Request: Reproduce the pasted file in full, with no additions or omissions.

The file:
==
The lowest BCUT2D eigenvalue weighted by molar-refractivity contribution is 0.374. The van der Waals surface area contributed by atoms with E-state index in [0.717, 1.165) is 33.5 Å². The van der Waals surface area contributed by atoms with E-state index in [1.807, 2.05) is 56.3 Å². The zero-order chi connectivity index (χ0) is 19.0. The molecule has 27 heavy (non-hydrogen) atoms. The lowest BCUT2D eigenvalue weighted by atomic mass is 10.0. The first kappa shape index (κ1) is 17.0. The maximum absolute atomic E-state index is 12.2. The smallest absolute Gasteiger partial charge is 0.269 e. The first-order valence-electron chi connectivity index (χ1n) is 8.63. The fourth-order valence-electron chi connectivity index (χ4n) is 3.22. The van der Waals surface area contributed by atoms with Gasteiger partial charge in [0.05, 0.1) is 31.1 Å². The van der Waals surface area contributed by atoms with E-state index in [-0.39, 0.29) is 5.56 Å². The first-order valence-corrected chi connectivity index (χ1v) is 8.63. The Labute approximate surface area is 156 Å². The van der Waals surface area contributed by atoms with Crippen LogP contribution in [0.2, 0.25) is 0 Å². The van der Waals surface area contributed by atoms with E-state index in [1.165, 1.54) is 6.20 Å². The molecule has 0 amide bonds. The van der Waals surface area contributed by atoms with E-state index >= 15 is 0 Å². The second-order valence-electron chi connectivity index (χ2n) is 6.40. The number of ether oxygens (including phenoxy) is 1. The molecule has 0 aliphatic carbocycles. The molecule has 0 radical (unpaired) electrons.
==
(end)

The lowest BCUT2D eigenvalue weighted by molar-refractivity contribution is 0.374. The van der Waals surface area contributed by atoms with E-state index in [0.717, 1.165) is 33.5 Å². The van der Waals surface area contributed by atoms with E-state index in [1.807, 2.05) is 56.3 Å². The zero-order chi connectivity index (χ0) is 19.0. The molecule has 27 heavy (non-hydrogen) atoms. The lowest BCUT2D eigenvalue weighted by atomic mass is 10.0. The first kappa shape index (κ1) is 17.0. The maximum absolute atomic E-state index is 12.2. The smallest absolute Gasteiger partial charge is 0.269 e. The first-order valence-electron chi connectivity index (χ1n) is 8.63. The fourth-order valence-electron chi connectivity index (χ4n) is 3.22. The van der Waals surface area contributed by atoms with Gasteiger partial charge in [0.05, 0.1) is 31.1 Å². The van der Waals surface area contributed by atoms with E-state index in [-0.39, 0.29) is 5.56 Å². The first-order valence-corrected chi connectivity index (χ1v) is 8.63. The Labute approximate surface area is 156 Å². The van der Waals surface area contributed by atoms with Crippen LogP contribution in [0.2, 0.25) is 0 Å². The van der Waals surface area contributed by atoms with E-state index in [1.165, 1.54) is 6.20 Å². The molecule has 0 amide bonds. The van der Waals surface area contributed by atoms with E-state index >= 15 is 0 Å². The second-order valence-electron chi connectivity index (χ2n) is 6.40. The number of ether oxygens (including phenoxy) is 1. The molecule has 0 aliphatic carbocycles. The molecule has 0 radical (unpaired) electrons.